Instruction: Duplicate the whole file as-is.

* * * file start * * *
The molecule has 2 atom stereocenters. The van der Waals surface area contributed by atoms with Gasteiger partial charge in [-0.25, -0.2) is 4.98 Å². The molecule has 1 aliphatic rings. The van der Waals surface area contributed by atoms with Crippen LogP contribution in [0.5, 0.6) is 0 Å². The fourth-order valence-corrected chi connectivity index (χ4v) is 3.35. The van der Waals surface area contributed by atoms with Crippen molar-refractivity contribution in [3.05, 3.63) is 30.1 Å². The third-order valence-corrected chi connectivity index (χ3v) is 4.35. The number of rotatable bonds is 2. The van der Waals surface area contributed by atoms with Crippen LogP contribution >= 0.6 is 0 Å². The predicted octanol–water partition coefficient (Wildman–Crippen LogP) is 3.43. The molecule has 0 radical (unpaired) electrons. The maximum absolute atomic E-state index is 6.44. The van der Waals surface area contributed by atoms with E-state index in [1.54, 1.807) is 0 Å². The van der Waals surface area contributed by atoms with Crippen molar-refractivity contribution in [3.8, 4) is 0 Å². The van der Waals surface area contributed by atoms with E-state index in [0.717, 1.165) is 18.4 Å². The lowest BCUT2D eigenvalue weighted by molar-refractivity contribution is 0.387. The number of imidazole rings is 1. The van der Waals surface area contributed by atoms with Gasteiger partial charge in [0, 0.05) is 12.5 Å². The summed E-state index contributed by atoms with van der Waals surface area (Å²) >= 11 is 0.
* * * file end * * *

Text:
The molecule has 2 atom stereocenters. The van der Waals surface area contributed by atoms with Gasteiger partial charge in [-0.25, -0.2) is 4.98 Å². The molecule has 1 aliphatic rings. The van der Waals surface area contributed by atoms with Crippen LogP contribution in [0.5, 0.6) is 0 Å². The fourth-order valence-corrected chi connectivity index (χ4v) is 3.35. The van der Waals surface area contributed by atoms with Crippen molar-refractivity contribution in [3.05, 3.63) is 30.1 Å². The third-order valence-corrected chi connectivity index (χ3v) is 4.35. The number of rotatable bonds is 2. The van der Waals surface area contributed by atoms with Crippen LogP contribution >= 0.6 is 0 Å². The predicted octanol–water partition coefficient (Wildman–Crippen LogP) is 3.43. The molecule has 0 radical (unpaired) electrons. The maximum absolute atomic E-state index is 6.44. The van der Waals surface area contributed by atoms with E-state index in [1.54, 1.807) is 0 Å². The van der Waals surface area contributed by atoms with Crippen molar-refractivity contribution in [3.8, 4) is 0 Å². The van der Waals surface area contributed by atoms with E-state index in [0.717, 1.165) is 18.4 Å². The lowest BCUT2D eigenvalue weighted by molar-refractivity contribution is 0.387. The number of imidazole rings is 1. The van der Waals surface area contributed by atoms with Gasteiger partial charge in [0, 0.05) is 12.5 Å². The summed E-state index contributed by atoms with van der Waals surface area (Å²) >= 11 is 0.